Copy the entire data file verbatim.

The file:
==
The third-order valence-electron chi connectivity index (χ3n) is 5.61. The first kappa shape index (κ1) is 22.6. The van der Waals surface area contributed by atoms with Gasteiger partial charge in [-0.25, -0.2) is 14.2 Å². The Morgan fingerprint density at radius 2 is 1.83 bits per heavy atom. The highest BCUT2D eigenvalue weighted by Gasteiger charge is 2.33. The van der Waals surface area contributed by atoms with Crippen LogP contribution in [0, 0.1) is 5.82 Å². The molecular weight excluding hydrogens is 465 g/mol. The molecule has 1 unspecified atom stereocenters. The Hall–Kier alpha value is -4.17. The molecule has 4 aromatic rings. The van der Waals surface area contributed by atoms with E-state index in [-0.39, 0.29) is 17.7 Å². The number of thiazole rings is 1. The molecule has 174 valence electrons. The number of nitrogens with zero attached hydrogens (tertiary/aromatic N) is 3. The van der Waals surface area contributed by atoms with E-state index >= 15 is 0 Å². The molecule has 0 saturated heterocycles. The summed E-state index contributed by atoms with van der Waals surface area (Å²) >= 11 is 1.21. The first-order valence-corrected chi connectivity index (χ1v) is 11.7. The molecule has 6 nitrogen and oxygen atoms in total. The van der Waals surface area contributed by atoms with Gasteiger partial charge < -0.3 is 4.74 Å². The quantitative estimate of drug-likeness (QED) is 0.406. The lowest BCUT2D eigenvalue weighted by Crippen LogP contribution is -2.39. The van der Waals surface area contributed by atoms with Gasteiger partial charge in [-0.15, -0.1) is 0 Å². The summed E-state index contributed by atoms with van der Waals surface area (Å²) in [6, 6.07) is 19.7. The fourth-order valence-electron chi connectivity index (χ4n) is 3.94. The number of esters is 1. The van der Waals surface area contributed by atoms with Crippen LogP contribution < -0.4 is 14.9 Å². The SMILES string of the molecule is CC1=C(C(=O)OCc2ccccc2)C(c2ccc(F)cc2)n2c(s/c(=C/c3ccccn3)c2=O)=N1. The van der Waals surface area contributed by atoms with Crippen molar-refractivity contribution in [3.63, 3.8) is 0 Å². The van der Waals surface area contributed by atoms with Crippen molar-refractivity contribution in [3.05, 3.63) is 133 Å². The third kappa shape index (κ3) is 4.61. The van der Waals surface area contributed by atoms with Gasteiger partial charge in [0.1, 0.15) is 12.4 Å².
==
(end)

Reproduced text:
The third-order valence-electron chi connectivity index (χ3n) is 5.61. The first kappa shape index (κ1) is 22.6. The van der Waals surface area contributed by atoms with Gasteiger partial charge in [-0.25, -0.2) is 14.2 Å². The Morgan fingerprint density at radius 2 is 1.83 bits per heavy atom. The highest BCUT2D eigenvalue weighted by Gasteiger charge is 2.33. The van der Waals surface area contributed by atoms with Crippen LogP contribution in [0, 0.1) is 5.82 Å². The molecular weight excluding hydrogens is 465 g/mol. The molecule has 1 unspecified atom stereocenters. The Hall–Kier alpha value is -4.17. The molecule has 4 aromatic rings. The van der Waals surface area contributed by atoms with E-state index in [-0.39, 0.29) is 17.7 Å². The number of thiazole rings is 1. The molecule has 174 valence electrons. The number of nitrogens with zero attached hydrogens (tertiary/aromatic N) is 3. The van der Waals surface area contributed by atoms with E-state index >= 15 is 0 Å². The molecule has 0 saturated heterocycles. The summed E-state index contributed by atoms with van der Waals surface area (Å²) >= 11 is 1.21. The first-order valence-corrected chi connectivity index (χ1v) is 11.7. The molecule has 6 nitrogen and oxygen atoms in total. The van der Waals surface area contributed by atoms with Gasteiger partial charge < -0.3 is 4.74 Å². The quantitative estimate of drug-likeness (QED) is 0.406. The lowest BCUT2D eigenvalue weighted by Crippen LogP contribution is -2.39. The van der Waals surface area contributed by atoms with Gasteiger partial charge in [-0.15, -0.1) is 0 Å². The summed E-state index contributed by atoms with van der Waals surface area (Å²) in [6, 6.07) is 19.7. The fourth-order valence-electron chi connectivity index (χ4n) is 3.94. The number of esters is 1. The van der Waals surface area contributed by atoms with Crippen LogP contribution < -0.4 is 14.9 Å². The SMILES string of the molecule is CC1=C(C(=O)OCc2ccccc2)C(c2ccc(F)cc2)n2c(s/c(=C/c3ccccn3)c2=O)=N1. The van der Waals surface area contributed by atoms with Crippen molar-refractivity contribution in [3.63, 3.8) is 0 Å². The van der Waals surface area contributed by atoms with Crippen molar-refractivity contribution in [3.05, 3.63) is 133 Å². The third kappa shape index (κ3) is 4.61. The van der Waals surface area contributed by atoms with Gasteiger partial charge in [0.1, 0.15) is 12.4 Å².